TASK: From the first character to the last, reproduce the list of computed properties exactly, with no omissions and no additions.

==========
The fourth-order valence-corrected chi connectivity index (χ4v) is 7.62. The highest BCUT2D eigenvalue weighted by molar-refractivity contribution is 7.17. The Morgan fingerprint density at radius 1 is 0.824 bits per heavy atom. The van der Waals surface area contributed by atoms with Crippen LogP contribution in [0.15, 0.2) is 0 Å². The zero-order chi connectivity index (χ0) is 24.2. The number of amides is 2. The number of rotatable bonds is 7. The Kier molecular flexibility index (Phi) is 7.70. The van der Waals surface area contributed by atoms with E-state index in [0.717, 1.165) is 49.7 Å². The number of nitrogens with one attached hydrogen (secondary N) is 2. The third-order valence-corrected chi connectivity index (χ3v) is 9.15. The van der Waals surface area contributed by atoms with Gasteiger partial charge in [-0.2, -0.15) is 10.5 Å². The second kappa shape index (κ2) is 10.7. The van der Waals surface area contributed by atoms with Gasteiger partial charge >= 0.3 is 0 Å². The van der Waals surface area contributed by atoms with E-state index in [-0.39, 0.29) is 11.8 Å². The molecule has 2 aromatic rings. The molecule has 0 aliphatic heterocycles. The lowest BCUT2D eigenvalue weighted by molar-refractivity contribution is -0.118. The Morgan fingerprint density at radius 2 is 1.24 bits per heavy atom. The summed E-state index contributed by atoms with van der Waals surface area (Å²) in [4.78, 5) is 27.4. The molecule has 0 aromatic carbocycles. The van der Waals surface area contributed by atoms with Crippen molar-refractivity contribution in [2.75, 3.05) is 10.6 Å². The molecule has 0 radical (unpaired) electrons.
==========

The fourth-order valence-corrected chi connectivity index (χ4v) is 7.62. The highest BCUT2D eigenvalue weighted by molar-refractivity contribution is 7.17. The Morgan fingerprint density at radius 1 is 0.824 bits per heavy atom. The van der Waals surface area contributed by atoms with Crippen LogP contribution in [0.15, 0.2) is 0 Å². The zero-order chi connectivity index (χ0) is 24.2. The number of amides is 2. The number of rotatable bonds is 7. The Kier molecular flexibility index (Phi) is 7.70. The van der Waals surface area contributed by atoms with E-state index in [0.717, 1.165) is 49.7 Å². The number of nitrogens with one attached hydrogen (secondary N) is 2. The third-order valence-corrected chi connectivity index (χ3v) is 9.15. The van der Waals surface area contributed by atoms with Gasteiger partial charge in [-0.2, -0.15) is 10.5 Å². The second kappa shape index (κ2) is 10.7. The van der Waals surface area contributed by atoms with Gasteiger partial charge >= 0.3 is 0 Å². The van der Waals surface area contributed by atoms with E-state index in [-0.39, 0.29) is 11.8 Å². The molecule has 2 aromatic rings. The molecule has 0 aliphatic heterocycles. The lowest BCUT2D eigenvalue weighted by molar-refractivity contribution is -0.118. The Morgan fingerprint density at radius 2 is 1.24 bits per heavy atom. The summed E-state index contributed by atoms with van der Waals surface area (Å²) in [4.78, 5) is 27.4. The molecule has 0 aromatic carbocycles. The van der Waals surface area contributed by atoms with Crippen molar-refractivity contribution in [2.75, 3.05) is 10.6 Å². The molecule has 0 radical (unpaired) electrons.